The utility transmission, and distribution and communication industry had a strong 2018, but with more mixed results than anticipated this time last year. Investor-owned utilities remain in a multiyear investment cycle driven by the need to repair, replace and upgrade the transmission and distribution infrastructure across the United States.
The aging investor-owned utility construction and repair workforce has increased the revenue of utility contractors, which are now the primary service providers. However, the construction of fiber networks to meet the growing demand for broadband service has lagged in some parts of the country, as engineering limited construction expectations. Additionally, the infrastructure investment expected from Congress did not materialize. We enter 2019 with both high expectations and new challenges to similar growth.
Outsourced utility-related construction is anticipated to nationally be an opportunity of approximately $60 billion in 2019. It is anticipated to grow at a combined compound annual growth rate of 3.6 percent into 2021, reaching nearly $66.2 billion. Of the total opportunity, approximately 60 percent of the market is composed of maintenance and repair related work, which is expected to grow at a lower rate of 3.3 percent CAGR. New construction related opportunity, while smaller, is expected to have more greater growth, at 4.0 percent CAGR.
One of the significant drivers of opportunity in the utility construction market is a shift towards greater outsourcing of services to third-party contractors. Utility providers are doing this to a greater extent because their internal staffing resources have declined in the last decade and have not been replaced. This has occurred primarily in electric utilities.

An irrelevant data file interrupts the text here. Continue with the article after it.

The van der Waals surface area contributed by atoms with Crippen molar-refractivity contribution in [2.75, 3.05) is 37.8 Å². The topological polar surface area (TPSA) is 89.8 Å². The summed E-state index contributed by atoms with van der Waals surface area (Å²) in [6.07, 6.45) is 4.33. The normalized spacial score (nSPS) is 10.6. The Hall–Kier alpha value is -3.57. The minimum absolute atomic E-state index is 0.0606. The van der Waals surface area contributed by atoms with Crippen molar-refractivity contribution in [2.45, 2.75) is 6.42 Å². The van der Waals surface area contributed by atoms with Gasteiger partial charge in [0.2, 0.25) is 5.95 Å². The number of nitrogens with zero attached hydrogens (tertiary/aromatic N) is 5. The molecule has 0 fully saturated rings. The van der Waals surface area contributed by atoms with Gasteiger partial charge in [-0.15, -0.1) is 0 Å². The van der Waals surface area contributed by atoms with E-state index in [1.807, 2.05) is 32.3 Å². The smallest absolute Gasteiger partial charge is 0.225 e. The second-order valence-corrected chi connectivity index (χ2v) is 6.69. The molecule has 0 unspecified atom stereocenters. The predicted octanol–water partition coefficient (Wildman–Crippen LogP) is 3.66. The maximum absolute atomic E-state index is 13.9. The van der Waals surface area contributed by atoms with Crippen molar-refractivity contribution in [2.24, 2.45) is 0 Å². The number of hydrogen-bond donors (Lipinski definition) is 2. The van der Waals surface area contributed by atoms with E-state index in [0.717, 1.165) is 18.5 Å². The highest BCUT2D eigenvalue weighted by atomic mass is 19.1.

As the underground construction industry has continued to grow, limitations and risk factors are present that could impact sector performance. The most significant is the demand for labor to complete the work opportunities that exist. Multiple initiatives are ongoing across the industry to recruit and develop the workforce, and individual companies have expanded their own internal training plans.
However, training and development of people takes time and could impact industry growth. Rising interest rates at the Federal Reserve will affect the volume of construction. Investor-owned utilities and LDC’s have been able to borrow money at very low rates to implement their investment plans. As borrowing costs rise, however, we anticipate the burden on the rate payer will increase.
Aggressive power distribution contractors fared well in 2018 with the rise of distribution spending. They should have similar results in 2019. Overhead to underground initiatives have been a great opportunity for contractors in the Southeast and the recent fires in California, related to down power lines, may create change in California and other parts of the country. The assets and technology that represent the backbone of our electric infrastructure were put in place in the 1950s and are near the end of their life cycle. An estimated 45 percent of electric distribution assets either currently or will soon need replacement due to reliability concerns.
Along with required power line infrastructure, significant investment will be made in complementary infrastructure. For example, utility scale power storage is expected to grow rapidly as distributed generation becomes more common. In addition, aggregated distributed generation groups are working with utility commissions to sell excess power back into the broader network. Electric vehicle charging infrastructure also has the potential to receive rate base approval in select states.
Natural gas transmission and distribution
The outlook for the natural gas transmission and distribution contractors is very strong. Demand for natural gas has increased in electric power generation, industrial use, exports and residential heating. New power generation will primarily come from natural gas or renewable sources such as wind or solar. The price of natural gas will largely determine the generation direction over the next 20 years.